Indoor cycling is growing in popularity as members seek to replicate the thrill and intensity of a long bike ride, without actually having to hit the pavement. Group cycling classes also give riders a sense of community they won’t find on a solitary machine in their basements.
If executed with the right components, your indoor cycling programs can become a “can’t miss” class for members.
“Offering a convenient schedule and effective, safe programming is crucial, but the ingredient that sets a program apart is the ability to create a unique experience,” said Alicia Whitis, the regional group fitness and Pilates manager at Harbour Island Athletic Club. “A welcoming space, dynamic and charismatic instructors, motivating music and fun lighting all play a part in that experience.”
Creating the right experience starts with understanding the needs of your members, and using the right class structure and intensity to meet those needs.
“I offer a mix of program types to meet the needs of what members experience in the competitive cycling market,” said Aida Johnson-Rapp, the director of exercise programs at East Bank Club. “I have indoor cycling classes that are performance-based, but athletic in nature. We have several large-screen monitors and run zone match classes that can get very competitive.”
By creating an engaging environment, integrating the right equipment and putting your instructors in the best position to thrive, your indoor cycling program will hit top speed.
Creating an Engaging Environment
Creating the right environment will help set the stage for an engaging class. This involves several components, including lighting, music, class size and even equipment spacing.
“Lighting can make a space more inviting and have a positive effect on the intensity of a workout, driving a participant to push harder or take time to recover,” explained Whitis. “It can also create a fun, party-like space that enhances the overall member experience.”
According to Whitis, sound also plays a vital role in the member experience during a cycling class. In fact, she believes members often base their first impressions on what they’re hearing. “Music plays a role in the experience by motivating the participant and driving the energy of the class,” she said.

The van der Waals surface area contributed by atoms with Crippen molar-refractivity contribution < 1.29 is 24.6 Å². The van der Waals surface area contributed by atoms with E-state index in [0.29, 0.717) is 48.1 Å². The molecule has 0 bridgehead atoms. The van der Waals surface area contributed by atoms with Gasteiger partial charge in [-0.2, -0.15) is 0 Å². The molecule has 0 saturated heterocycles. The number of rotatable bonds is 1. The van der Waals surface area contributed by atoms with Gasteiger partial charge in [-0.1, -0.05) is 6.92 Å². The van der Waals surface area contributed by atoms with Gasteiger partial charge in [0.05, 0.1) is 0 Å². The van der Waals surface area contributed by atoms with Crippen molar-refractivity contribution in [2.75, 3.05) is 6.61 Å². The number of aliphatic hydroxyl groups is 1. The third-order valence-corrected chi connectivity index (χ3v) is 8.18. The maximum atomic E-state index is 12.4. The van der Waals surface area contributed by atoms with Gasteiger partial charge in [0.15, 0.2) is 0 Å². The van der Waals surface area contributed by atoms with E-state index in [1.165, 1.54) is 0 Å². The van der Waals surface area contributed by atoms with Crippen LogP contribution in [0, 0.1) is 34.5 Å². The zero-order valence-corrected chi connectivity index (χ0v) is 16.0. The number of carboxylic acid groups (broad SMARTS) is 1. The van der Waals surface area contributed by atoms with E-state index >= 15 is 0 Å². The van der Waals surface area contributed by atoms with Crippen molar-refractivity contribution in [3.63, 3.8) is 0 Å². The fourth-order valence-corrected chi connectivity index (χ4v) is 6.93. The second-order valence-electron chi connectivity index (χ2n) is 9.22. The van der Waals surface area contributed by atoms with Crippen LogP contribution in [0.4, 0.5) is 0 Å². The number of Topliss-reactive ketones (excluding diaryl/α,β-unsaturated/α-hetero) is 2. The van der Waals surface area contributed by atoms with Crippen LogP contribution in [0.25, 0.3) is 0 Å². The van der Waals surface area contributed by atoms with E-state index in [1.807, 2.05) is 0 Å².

Just as the lights can help subliminally get members in the right mood, music dictates the tempo and intensity of the workouts — so it’s important to invest in the best sound quality possible.
“We redid our sound system three years ago to create a nightclub-quality sound — we added two subwoofers and carefully placed speakers,” said Johnson-Rapp. “There is a control platform setup right next to the instructor bike with inputs for music players, and a stand to allow them to adjust volume or scroll through music without having to leave the platform.”
Johnson-Rapp also makes it a priority to keep the club’s sound system well-maintained to prevent lapses in sound quality. “We have scheduled preventive maintenance on the sound system so it is always running at peak condition,” she said.
Your members could be looking for an escape just as much as a workout, so the more you are able to distract them from the stressors of daily life, the more they’ll enjoy the ride.
“I have entertainment-based rides that focus on music and rhythm, and a music video class that taps into both entertainment and rhythm,” said Johnson-Rapp. “Members forget how hard they are working when they are having fun.”
Role of Equipment
You can’t have an indoor cycling class without bikes, and when preparing any group exercise space, it’s imperative to fill it with the equipment best suited for your vision. It needs to help construct the atmosphere you want your classes to have.
“Equipment plays an important role in creating a positive experience for the participant,” said Whitis. And because the right equipment is so important to creating a great experience, there are a few rules she follows when choosing bikes:
- Bikes must be user-friendly and visually appealing.
- Ease of bike set up for the participant is crucial.
- The ability to provide feedback during rides should play a role.
Live feedback, such as RPMs and resistance level, is critical in sustaining strong attendance over long periods of time. “Equipment with feedback is very important,” said Johnson-Rapp. “I like metrics because they give participants a chance to see progress from class to class.”
Indoor cycling classes are just like any other group exercise program — they are most effective when members can see tangible progress. Therefore, pick a bike that fits your program’s atmosphere, while giving members the tools to actively measure and reach their goals.
“Bike computers that provide live feedback, as well as Myzone technology that measures heart rate and effort in real time, are in many of our cycling studios,” said Whitis. “They help riders make the most of their workout.”
East Bank Club also made its equipment decision based largely on functionality. “We chose the Schwinn Carbon Blue because of the console, and because the belt technology has been easy to maintain,” said Johnson-Rapp. “Also, setting up a first-time rider only takes a few seconds — the learning curve for the console is so low that within a few minutes the rider can understand how to use the console to measure intensity.”
When making a decision that involves your indoor cycling program — whether it’s on what equipment to buy or your lighting set-up — keep your members’ needs and your program vision in mind. This way, you’ll find out what equipment will drive success in your indoor cycling classes.
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